Last reviewed 20 January 2021
Despite the significant upheaval caused by coronavirus, the University has continued to perform its vital role of delivering world-class teaching and research. As we continue the 2020/21 academic year and adjust to new ways of delivering teaching and undertaking research, our first priority remains the health, safety and well-being of our people.
The University will continue to review the measures to keep our community safe and its COVID-19 emergency response status in light of Government and local health authority advice.
Thank you for your ongoing cooperation and understanding during this challenging and uncertain time.
**NEW 6 January 2021** National lockdown – implications for Hilary Term
On Wednesday 30 December, the UK Government published new guidance about which students are allowed to return to universities in the New Year. This was updated on 4 January with the announcement of a national lockdown. Information about our Hilary term plans can be found on our student coronavirus webpages. In light of these developments the University has moved to Stage 3 of its business continuity planning framework from 5 January 2021. This means that while University and college buildings will remain open for on-site working and research, teaching and learning will need to take place online for the time being, apart from the courses outlined in government guidance where in-person teaching is permitted.
Support for managing COVID-19 cases
Contacts for COVID-19 cases
If you're a Single Point of Contact or a staff member dealing with the response to a suspected or confirmed case of COVID-19 here are some useful contact points for any queries.
|For staff enquiries related to booking a University email@example.com.|
|For queries from Single Points of Contact or college nurses about managing individual positive cases, including public firstname.lastname@example.org.|
|For staff operational queries or advice about the implementation of case management protocols||Within office hours|
Outside of office hours or in the event of a serious incident
COVID-19 case response protocols (SSO required)
- If you are a line manager or a department COVID-19 point of contact read the latest department case response guidance. It includes ‘action cards’ that explain the process to be followed if a student or staff member informs you of symptoms or a positive COVID-19 test result. If you are a college COVID-19 point of contact read the latest college case response guidance. A full list of Department and College COVID-19 single points of contact is available.
- We have now also highlighted two key documents found in the wider protocols. These are the definition of a close contact and expanded guidance on self-isolation.
- If you still can’t find what you are looking for, please review the FAQs.
Guidance and advice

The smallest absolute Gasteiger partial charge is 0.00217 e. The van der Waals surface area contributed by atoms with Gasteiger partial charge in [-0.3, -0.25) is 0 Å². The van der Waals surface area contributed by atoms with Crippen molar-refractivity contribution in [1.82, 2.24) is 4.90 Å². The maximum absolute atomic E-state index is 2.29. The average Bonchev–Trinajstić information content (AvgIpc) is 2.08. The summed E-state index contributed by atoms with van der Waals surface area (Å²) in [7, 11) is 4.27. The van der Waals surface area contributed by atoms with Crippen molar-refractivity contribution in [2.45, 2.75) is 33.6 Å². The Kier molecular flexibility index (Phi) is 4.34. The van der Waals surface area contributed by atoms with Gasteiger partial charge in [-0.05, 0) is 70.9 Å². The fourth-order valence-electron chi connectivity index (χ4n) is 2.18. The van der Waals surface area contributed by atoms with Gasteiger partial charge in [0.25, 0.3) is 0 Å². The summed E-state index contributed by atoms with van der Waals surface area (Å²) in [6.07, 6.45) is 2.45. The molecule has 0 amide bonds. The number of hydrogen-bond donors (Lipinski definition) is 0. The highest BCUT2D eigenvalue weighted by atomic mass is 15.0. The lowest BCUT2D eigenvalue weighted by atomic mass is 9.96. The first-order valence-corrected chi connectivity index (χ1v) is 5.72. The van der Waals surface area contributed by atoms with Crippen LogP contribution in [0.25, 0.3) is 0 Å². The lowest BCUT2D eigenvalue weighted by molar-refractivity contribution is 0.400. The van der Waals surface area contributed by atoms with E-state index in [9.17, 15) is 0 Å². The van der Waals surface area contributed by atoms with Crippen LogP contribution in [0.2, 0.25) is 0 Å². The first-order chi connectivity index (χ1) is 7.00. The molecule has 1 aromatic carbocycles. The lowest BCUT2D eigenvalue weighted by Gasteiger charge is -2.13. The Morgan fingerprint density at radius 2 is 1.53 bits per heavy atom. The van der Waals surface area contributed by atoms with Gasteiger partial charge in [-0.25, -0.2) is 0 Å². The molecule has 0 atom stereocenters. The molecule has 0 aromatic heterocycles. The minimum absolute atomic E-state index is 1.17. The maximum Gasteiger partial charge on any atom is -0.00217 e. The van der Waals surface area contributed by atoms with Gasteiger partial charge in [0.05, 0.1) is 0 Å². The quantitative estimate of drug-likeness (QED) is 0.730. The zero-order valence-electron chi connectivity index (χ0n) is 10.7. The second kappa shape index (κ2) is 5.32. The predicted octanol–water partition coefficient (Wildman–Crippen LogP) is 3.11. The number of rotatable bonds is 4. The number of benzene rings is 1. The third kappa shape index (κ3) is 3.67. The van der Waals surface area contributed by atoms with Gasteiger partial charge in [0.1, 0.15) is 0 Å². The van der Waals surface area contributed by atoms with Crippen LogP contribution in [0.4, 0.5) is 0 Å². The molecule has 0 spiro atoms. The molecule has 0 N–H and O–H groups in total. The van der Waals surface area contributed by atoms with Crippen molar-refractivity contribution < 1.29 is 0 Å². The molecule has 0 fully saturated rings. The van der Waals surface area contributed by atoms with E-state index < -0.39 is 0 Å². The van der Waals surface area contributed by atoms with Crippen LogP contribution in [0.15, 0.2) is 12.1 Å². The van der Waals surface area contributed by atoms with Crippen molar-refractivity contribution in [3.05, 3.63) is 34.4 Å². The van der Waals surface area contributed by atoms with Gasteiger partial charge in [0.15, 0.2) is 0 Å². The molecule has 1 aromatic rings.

Testing for COVID-19: Early Alert Service (SSO required)
- Watch our video about the University-wide Health Campaign, which promotes the behaviours we must adopt to reduce the risk of COVID-19. Remember not everyone can comply with certain measures such as face covering. Please be considerate;
- Visit the University’s Testing Service if you have primary COVID-19 symptoms. Consult this flowchart for the process you need to follow. Rapid identification and isolation of positive cases is essential to slow the spread of the virus. Anyone with one of the main symptoms of COVID-19 should stay at home or immediately return home and book a test;
- If you receive a positive test result through a route other than the University Early Alert service (eg via the national NHS service), you must report your result by using the Report a Test button on University Testing page, continue to self-isolate, and report your absence to your department and college. The information you provide will enable the University and/or your college to take any action that may be appropriate to protect our community, and to maintain a full picture of the prevalence of COVID-19 within the collegiate University.
**NEW 15 January 2021** Keep protecting yourself and the community
We all worked together to protect staff, students and the wider community from COVID-19 in Michaelmas term and we thank you for all you have done so far.
We now face a new variant of the virus which is more infectious than its predecessor, increasing the number of cases and placing unprecedented pressure on the NHS. To counter this threat a national lockdown has been implemented, with many students starting the term remotely.
Our health measures remain as applicable to the new variant as to the old. It’s vital that everyone who is in Oxford continues to follow the University’s health measures in the New Year to help keep us safe:
- Keep your distance
- Wash your hands
- Wear a face covering (unless you’re exempt)
- Got symptoms? Get a test
- Contacted by track and trace? Stay at home.
We realise these measures have been in place for several months, but it’s really important that we all continue to follow all guidance in 2021. This will help to protect our community, and reduce the length of a national lockdown.
You must follow these measures, even if you have already had COVID-19. You could still be susceptible to catching the virus causing your household to be inconvenienced by having to self-isolate.